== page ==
Journal of Population Economics

, Volume 20, Issue 4, pp 743–780

Can consumers detect lemons? An empirical analysis of information asymmetry in the market for child care

Original Paper

Abstract

This paper tests adverse selection in the market for child care. A unique data set containing quality measures of various characteristics of child care provided by 746 rooms in 400 centers, as well as the evaluation of the same attributes by 3,490 affiliated consumers (parents) in the U.S., is employed. Comparisons of consumer evaluations of quality to actual quality show that after adjusting for scale effects, parents are weakly rational. The hypothesis of strong rationality is rejected, indicating that parents do not utilize all available information in forming their assessment of quality. The results demonstrate the existence of information asymmetry and adverse selection in the market, which provide an explanation for low average quality in the U.S. child care market.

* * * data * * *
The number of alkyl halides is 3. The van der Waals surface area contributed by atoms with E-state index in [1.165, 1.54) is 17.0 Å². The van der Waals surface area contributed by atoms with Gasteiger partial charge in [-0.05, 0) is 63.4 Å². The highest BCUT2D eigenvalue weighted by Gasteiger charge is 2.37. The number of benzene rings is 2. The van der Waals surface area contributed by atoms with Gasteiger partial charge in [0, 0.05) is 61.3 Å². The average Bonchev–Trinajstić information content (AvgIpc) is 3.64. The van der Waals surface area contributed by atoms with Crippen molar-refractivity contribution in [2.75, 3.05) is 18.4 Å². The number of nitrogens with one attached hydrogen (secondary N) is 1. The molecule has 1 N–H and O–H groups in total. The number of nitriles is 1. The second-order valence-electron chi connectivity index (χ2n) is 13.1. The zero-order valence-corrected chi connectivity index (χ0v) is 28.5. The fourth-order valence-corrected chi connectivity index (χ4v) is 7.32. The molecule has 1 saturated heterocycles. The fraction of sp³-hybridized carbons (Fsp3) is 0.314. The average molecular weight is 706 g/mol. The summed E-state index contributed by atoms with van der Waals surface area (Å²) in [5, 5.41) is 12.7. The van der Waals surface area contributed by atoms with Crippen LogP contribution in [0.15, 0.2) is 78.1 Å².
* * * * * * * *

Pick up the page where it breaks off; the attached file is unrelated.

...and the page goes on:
Keywords

Rationality Child care Adverse selection 

JEL Classification

D2 L3 J13 

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Copyright information

© Springer-Verlag 2006

Authors and Affiliations

  1. 1.Department of EconomicsNational Bureau of Economic Research, University of Colorado at DenverDenverUSA

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